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Which clippings match 'Michael Wesch' keyword pg.1 of 1
04 APRIL 2014

YouTube: new forms of community, expression, identity, interaction

"This is the third lecture in a series titled 'Digital Natives,' referring to the generation that has been raised with the computer as a natural part of their lives, especially the young people who are currently in schools and colleges today. The series seeks to understand the practices and culture of the digital natives, the cultural implications of their phenomenon and the implications for education to schools, universities and libraries.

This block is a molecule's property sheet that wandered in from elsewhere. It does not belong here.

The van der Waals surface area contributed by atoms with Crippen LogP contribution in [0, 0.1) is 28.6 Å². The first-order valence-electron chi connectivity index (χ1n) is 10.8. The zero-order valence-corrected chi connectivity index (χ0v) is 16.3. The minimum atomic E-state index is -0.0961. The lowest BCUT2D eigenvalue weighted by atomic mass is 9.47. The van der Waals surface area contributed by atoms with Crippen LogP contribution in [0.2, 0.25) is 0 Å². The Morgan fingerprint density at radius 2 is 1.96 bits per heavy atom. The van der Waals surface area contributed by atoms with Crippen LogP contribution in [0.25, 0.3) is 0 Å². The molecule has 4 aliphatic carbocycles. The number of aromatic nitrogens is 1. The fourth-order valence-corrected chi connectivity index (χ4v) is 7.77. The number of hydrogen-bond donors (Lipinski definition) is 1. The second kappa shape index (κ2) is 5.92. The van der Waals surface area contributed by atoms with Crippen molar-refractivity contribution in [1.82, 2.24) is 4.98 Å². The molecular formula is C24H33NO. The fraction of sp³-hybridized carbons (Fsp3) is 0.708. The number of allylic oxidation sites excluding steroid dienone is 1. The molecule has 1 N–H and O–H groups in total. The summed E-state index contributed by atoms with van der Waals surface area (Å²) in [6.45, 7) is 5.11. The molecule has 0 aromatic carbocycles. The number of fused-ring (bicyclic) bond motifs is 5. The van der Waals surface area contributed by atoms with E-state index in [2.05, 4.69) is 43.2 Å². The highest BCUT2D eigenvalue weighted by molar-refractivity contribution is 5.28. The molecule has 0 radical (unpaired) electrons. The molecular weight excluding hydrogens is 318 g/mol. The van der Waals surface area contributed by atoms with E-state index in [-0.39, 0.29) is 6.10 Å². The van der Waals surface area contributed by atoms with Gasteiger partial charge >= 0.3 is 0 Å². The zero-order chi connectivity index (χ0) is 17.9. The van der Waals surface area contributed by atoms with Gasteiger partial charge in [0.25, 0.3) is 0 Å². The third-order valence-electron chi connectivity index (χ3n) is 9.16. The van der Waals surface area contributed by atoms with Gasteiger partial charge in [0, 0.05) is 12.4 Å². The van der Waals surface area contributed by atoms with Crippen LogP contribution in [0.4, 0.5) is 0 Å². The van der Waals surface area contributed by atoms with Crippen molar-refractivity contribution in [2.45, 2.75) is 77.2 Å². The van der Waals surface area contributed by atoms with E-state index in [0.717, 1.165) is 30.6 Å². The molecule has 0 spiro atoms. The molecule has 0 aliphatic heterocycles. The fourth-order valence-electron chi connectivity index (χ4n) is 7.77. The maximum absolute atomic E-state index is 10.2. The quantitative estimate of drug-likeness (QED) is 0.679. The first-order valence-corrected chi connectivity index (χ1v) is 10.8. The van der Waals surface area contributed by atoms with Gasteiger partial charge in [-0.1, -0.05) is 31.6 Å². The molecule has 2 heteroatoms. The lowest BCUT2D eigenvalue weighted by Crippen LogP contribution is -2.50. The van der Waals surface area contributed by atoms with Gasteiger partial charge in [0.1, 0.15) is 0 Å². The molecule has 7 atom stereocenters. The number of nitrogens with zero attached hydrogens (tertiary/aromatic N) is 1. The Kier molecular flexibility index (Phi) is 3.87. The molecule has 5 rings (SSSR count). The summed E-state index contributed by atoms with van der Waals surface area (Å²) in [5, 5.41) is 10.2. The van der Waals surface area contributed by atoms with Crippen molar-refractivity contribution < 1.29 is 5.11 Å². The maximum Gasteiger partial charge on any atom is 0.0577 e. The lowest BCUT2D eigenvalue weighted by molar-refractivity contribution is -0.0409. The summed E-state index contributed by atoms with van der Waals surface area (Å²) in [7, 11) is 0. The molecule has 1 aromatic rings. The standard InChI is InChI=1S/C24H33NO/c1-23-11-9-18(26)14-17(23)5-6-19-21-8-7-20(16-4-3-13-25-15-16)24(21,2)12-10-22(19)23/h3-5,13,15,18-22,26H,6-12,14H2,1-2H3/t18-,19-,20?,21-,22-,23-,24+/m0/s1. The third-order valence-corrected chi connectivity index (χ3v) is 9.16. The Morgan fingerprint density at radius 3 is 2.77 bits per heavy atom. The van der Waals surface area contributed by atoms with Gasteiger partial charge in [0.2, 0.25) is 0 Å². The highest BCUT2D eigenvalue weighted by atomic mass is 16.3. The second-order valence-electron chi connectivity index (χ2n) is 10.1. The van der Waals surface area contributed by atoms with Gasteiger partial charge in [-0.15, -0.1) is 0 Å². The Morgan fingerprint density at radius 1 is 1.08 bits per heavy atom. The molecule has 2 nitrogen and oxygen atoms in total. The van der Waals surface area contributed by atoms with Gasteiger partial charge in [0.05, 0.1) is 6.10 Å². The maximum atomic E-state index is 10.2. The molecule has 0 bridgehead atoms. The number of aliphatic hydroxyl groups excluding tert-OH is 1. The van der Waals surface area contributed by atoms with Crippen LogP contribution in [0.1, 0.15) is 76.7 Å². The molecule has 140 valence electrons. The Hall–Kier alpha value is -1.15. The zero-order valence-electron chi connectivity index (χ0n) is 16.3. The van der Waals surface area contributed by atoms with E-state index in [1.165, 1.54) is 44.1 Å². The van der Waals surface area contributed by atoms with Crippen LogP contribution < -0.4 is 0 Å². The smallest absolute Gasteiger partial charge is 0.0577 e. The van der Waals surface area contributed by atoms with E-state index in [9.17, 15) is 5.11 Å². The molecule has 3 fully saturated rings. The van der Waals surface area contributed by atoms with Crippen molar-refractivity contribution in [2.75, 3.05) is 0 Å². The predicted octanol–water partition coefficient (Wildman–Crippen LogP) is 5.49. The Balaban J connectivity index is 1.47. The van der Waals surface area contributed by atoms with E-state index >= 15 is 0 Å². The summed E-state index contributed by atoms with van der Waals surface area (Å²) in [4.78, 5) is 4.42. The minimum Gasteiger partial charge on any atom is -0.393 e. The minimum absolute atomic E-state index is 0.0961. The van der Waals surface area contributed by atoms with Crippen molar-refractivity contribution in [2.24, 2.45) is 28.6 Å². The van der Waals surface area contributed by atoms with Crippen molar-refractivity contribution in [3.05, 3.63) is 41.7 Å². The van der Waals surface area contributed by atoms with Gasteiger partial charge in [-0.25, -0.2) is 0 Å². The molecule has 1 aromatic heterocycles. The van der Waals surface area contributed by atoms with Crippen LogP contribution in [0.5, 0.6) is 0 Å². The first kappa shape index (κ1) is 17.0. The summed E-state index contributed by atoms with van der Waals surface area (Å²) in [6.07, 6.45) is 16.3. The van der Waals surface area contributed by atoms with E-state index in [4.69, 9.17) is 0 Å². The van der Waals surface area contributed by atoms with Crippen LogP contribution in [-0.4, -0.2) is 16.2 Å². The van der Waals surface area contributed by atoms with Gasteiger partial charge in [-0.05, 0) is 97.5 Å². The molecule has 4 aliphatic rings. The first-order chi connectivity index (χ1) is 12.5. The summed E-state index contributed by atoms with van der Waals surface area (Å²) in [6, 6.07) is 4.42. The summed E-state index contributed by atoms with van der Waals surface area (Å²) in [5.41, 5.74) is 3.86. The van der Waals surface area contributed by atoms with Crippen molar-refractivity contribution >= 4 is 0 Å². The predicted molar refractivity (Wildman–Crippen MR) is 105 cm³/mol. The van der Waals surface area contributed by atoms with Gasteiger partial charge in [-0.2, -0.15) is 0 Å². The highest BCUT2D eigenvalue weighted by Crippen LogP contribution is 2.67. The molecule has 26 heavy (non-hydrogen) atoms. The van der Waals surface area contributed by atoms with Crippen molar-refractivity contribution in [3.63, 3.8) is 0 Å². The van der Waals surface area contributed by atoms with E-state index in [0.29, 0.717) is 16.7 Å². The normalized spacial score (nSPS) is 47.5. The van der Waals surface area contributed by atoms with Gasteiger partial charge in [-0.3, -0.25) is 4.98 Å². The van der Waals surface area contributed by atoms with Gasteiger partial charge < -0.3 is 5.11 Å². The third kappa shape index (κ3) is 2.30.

According to Wesch, it took tens of thousands of years for writing to emerge after humans spoke their first words. It took thousands more before the printing press appeared and a few hundred again before the telegraph did. Today a new medium of communication emerges every time somebody creates a new web application. 'A Flickr here, a Twitter there, and a new way of relating to others emerges,' Wesch said. 'New types of conversation, argumentation and collaborations are realized.'

Enter YouTube, which is not just a technology. 'It's a social space built around video communication that is searchable, taggable and mashable,' Wesch said. 'It is a space where identities, values and ideas are produced, reproduced, challenged and negotiated in new ways.'"

(Library of Congress, 22 May 2008)

Fig.1 Michael Wesch, 23 June 2008, Library of Congress [http://mediatedcultures.net/]

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TAGS